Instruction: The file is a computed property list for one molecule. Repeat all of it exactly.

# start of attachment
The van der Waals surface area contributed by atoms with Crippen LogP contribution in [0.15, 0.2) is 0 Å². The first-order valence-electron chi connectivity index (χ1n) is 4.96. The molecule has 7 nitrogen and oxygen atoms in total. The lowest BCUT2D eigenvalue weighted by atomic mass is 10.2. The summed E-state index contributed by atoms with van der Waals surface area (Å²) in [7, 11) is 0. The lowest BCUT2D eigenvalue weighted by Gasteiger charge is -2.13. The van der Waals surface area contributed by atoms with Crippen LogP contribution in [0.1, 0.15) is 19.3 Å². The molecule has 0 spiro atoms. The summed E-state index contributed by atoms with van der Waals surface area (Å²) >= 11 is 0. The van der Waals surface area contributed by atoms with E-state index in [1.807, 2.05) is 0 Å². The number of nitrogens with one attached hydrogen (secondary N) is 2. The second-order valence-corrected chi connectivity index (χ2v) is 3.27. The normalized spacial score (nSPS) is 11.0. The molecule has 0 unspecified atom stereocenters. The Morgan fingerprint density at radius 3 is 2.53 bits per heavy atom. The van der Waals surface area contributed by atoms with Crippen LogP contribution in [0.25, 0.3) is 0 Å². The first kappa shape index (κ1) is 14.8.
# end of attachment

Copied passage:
The van der Waals surface area contributed by atoms with Crippen LogP contribution in [0.15, 0.2) is 0 Å². The first-order valence-electron chi connectivity index (χ1n) is 4.96. The molecule has 7 nitrogen and oxygen atoms in total. The lowest BCUT2D eigenvalue weighted by atomic mass is 10.2. The summed E-state index contributed by atoms with van der Waals surface area (Å²) in [7, 11) is 0. The lowest BCUT2D eigenvalue weighted by Gasteiger charge is -2.13. The van der Waals surface area contributed by atoms with Crippen LogP contribution in [0.1, 0.15) is 19.3 Å². The molecule has 0 spiro atoms. The summed E-state index contributed by atoms with van der Waals surface area (Å²) >= 11 is 0. The van der Waals surface area contributed by atoms with E-state index in [1.807, 2.05) is 0 Å². The number of nitrogens with one attached hydrogen (secondary N) is 2. The second-order valence-corrected chi connectivity index (χ2v) is 3.27. The normalized spacial score (nSPS) is 11.0. The molecule has 0 unspecified atom stereocenters. The Morgan fingerprint density at radius 3 is 2.53 bits per heavy atom. The van der Waals surface area contributed by atoms with Crippen LogP contribution in [0.25, 0.3) is 0 Å². The first kappa shape index (κ1) is 14.8.